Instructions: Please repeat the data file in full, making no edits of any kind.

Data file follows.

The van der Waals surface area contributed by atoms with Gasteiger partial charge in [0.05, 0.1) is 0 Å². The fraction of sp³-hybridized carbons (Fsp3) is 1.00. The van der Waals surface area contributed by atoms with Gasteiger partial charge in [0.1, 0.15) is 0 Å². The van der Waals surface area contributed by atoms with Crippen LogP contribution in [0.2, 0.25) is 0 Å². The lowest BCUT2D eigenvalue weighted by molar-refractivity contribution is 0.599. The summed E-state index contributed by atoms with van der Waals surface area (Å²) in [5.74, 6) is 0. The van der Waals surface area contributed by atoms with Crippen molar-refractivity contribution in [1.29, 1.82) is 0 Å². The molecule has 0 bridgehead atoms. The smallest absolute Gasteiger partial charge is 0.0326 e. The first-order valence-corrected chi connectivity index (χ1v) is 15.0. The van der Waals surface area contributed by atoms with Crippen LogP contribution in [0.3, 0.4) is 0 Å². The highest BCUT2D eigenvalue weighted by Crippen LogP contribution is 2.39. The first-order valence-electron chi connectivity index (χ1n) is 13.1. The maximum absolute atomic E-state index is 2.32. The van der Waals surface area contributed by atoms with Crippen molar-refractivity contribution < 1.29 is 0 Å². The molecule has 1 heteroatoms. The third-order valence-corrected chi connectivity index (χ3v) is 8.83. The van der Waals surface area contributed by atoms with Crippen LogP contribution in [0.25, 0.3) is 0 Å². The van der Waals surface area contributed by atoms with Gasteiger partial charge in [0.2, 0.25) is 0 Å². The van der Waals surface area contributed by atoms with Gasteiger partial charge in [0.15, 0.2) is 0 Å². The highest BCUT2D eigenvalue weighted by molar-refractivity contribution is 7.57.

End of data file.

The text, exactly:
The van der Waals surface area contributed by atoms with Gasteiger partial charge in [0.05, 0.1) is 0 Å². The fraction of sp³-hybridized carbons (Fsp3) is 1.00. The van der Waals surface area contributed by atoms with Gasteiger partial charge in [0.1, 0.15) is 0 Å². The van der Waals surface area contributed by atoms with Crippen LogP contribution in [0.2, 0.25) is 0 Å². The lowest BCUT2D eigenvalue weighted by molar-refractivity contribution is 0.599. The summed E-state index contributed by atoms with van der Waals surface area (Å²) in [5.74, 6) is 0. The van der Waals surface area contributed by atoms with Crippen molar-refractivity contribution in [1.29, 1.82) is 0 Å². The molecule has 0 bridgehead atoms. The smallest absolute Gasteiger partial charge is 0.0326 e. The first-order valence-corrected chi connectivity index (χ1v) is 15.0. The van der Waals surface area contributed by atoms with Crippen LogP contribution in [0.3, 0.4) is 0 Å². The highest BCUT2D eigenvalue weighted by Crippen LogP contribution is 2.39. The first-order valence-electron chi connectivity index (χ1n) is 13.1. The maximum absolute atomic E-state index is 2.32. The van der Waals surface area contributed by atoms with Crippen molar-refractivity contribution < 1.29 is 0 Å². The molecule has 1 heteroatoms. The third-order valence-corrected chi connectivity index (χ3v) is 8.83. The van der Waals surface area contributed by atoms with Crippen LogP contribution in [0.25, 0.3) is 0 Å². The van der Waals surface area contributed by atoms with Gasteiger partial charge in [0.2, 0.25) is 0 Å². The van der Waals surface area contributed by atoms with Gasteiger partial charge in [0.15, 0.2) is 0 Å². The highest BCUT2D eigenvalue weighted by molar-refractivity contribution is 7.57.